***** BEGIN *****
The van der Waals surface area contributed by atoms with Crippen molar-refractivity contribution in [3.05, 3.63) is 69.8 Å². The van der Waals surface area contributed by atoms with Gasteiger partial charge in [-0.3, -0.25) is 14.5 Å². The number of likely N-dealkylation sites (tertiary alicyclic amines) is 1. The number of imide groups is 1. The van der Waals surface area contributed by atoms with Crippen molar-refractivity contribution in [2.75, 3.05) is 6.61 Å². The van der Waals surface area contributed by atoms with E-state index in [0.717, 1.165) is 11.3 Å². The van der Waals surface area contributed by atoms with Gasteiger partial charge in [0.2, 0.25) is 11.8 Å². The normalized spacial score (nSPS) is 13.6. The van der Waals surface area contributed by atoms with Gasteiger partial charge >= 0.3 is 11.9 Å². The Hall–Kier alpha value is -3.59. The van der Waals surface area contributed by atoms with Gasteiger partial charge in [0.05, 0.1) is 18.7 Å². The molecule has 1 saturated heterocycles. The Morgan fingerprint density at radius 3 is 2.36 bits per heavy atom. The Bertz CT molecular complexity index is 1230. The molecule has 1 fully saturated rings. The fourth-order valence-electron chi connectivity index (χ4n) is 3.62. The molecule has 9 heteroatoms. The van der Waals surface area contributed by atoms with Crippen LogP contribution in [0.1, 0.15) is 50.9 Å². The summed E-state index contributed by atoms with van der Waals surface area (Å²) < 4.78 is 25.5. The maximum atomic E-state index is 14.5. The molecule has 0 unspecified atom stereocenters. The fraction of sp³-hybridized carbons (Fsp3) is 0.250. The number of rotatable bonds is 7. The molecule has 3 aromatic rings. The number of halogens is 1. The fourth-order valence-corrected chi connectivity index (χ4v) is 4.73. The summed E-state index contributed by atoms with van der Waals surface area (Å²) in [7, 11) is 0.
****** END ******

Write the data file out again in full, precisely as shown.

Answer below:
The van der Waals surface area contributed by atoms with Crippen molar-refractivity contribution in [3.05, 3.63) is 69.8 Å². The van der Waals surface area contributed by atoms with Gasteiger partial charge in [-0.3, -0.25) is 14.5 Å². The number of likely N-dealkylation sites (tertiary alicyclic amines) is 1. The number of imide groups is 1. The van der Waals surface area contributed by atoms with Crippen molar-refractivity contribution in [2.75, 3.05) is 6.61 Å². The van der Waals surface area contributed by atoms with E-state index in [0.717, 1.165) is 11.3 Å². The van der Waals surface area contributed by atoms with Gasteiger partial charge in [0.2, 0.25) is 11.8 Å². The normalized spacial score (nSPS) is 13.6. The van der Waals surface area contributed by atoms with Gasteiger partial charge >= 0.3 is 11.9 Å². The Hall–Kier alpha value is -3.59. The van der Waals surface area contributed by atoms with Gasteiger partial charge in [0.05, 0.1) is 18.7 Å². The molecule has 1 saturated heterocycles. The Morgan fingerprint density at radius 3 is 2.36 bits per heavy atom. The Bertz CT molecular complexity index is 1230. The molecule has 1 fully saturated rings. The fourth-order valence-electron chi connectivity index (χ4n) is 3.62. The molecule has 9 heteroatoms. The van der Waals surface area contributed by atoms with Crippen LogP contribution in [0.1, 0.15) is 50.9 Å². The summed E-state index contributed by atoms with van der Waals surface area (Å²) < 4.78 is 25.5. The maximum atomic E-state index is 14.5. The molecule has 0 unspecified atom stereocenters. The fraction of sp³-hybridized carbons (Fsp3) is 0.250. The number of rotatable bonds is 7. The molecule has 3 aromatic rings. The number of halogens is 1. The fourth-order valence-corrected chi connectivity index (χ4v) is 4.73. The summed E-state index contributed by atoms with van der Waals surface area (Å²) in [7, 11) is 0.